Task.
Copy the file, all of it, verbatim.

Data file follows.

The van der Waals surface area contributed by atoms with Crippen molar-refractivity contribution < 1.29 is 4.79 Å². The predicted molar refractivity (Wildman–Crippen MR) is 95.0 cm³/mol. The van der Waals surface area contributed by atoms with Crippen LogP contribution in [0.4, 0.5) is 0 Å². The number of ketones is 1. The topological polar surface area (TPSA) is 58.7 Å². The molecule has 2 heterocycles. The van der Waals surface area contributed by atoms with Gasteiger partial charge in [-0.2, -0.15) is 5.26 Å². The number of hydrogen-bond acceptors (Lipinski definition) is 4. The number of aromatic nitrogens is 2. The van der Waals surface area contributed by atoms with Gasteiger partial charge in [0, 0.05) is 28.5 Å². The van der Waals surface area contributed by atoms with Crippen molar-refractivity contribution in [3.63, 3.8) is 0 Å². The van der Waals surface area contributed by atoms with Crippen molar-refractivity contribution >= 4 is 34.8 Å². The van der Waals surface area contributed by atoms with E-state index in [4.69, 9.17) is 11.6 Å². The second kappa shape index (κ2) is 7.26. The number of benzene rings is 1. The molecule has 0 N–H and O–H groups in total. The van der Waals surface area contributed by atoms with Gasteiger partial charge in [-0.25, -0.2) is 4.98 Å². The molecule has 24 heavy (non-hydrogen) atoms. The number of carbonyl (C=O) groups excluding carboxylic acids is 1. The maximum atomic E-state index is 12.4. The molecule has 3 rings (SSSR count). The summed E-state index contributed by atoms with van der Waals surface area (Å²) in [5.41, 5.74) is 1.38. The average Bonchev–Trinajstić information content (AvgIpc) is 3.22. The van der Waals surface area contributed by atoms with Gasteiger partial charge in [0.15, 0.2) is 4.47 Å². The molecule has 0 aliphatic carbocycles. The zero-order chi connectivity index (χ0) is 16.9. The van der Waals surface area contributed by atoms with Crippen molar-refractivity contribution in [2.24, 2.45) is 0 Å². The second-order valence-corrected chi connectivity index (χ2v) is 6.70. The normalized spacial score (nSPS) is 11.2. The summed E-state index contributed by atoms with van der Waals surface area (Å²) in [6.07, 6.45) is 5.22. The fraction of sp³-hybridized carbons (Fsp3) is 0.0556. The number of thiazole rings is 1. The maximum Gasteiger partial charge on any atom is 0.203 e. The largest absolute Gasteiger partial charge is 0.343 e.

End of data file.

The van der Waals surface area contributed by atoms with Crippen molar-refractivity contribution < 1.29 is 4.79 Å². The predicted molar refractivity (Wildman–Crippen MR) is 95.0 cm³/mol. The van der Waals surface area contributed by atoms with Crippen LogP contribution in [0.4, 0.5) is 0 Å². The number of ketones is 1. The topological polar surface area (TPSA) is 58.7 Å². The molecule has 2 heterocycles. The van der Waals surface area contributed by atoms with Gasteiger partial charge in [-0.2, -0.15) is 5.26 Å². The number of hydrogen-bond acceptors (Lipinski definition) is 4. The number of aromatic nitrogens is 2. The van der Waals surface area contributed by atoms with Gasteiger partial charge in [0, 0.05) is 28.5 Å². The van der Waals surface area contributed by atoms with Crippen molar-refractivity contribution in [3.63, 3.8) is 0 Å². The van der Waals surface area contributed by atoms with Crippen molar-refractivity contribution >= 4 is 34.8 Å². The van der Waals surface area contributed by atoms with E-state index in [4.69, 9.17) is 11.6 Å². The second kappa shape index (κ2) is 7.26. The number of benzene rings is 1. The molecule has 0 N–H and O–H groups in total. The van der Waals surface area contributed by atoms with Gasteiger partial charge in [-0.25, -0.2) is 4.98 Å². The molecule has 24 heavy (non-hydrogen) atoms. The number of carbonyl (C=O) groups excluding carboxylic acids is 1. The maximum atomic E-state index is 12.4. The molecule has 3 rings (SSSR count). The summed E-state index contributed by atoms with van der Waals surface area (Å²) in [5.41, 5.74) is 1.38. The average Bonchev–Trinajstić information content (AvgIpc) is 3.22. The van der Waals surface area contributed by atoms with Gasteiger partial charge in [0.15, 0.2) is 4.47 Å². The molecule has 0 aliphatic carbocycles. The zero-order chi connectivity index (χ0) is 16.9. The van der Waals surface area contributed by atoms with Crippen molar-refractivity contribution in [2.24, 2.45) is 0 Å². The second-order valence-corrected chi connectivity index (χ2v) is 6.70. The normalized spacial score (nSPS) is 11.2. The summed E-state index contributed by atoms with van der Waals surface area (Å²) in [6.07, 6.45) is 5.22. The fraction of sp³-hybridized carbons (Fsp3) is 0.0556. The number of thiazole rings is 1. The maximum Gasteiger partial charge on any atom is 0.203 e. The largest absolute Gasteiger partial charge is 0.343 e.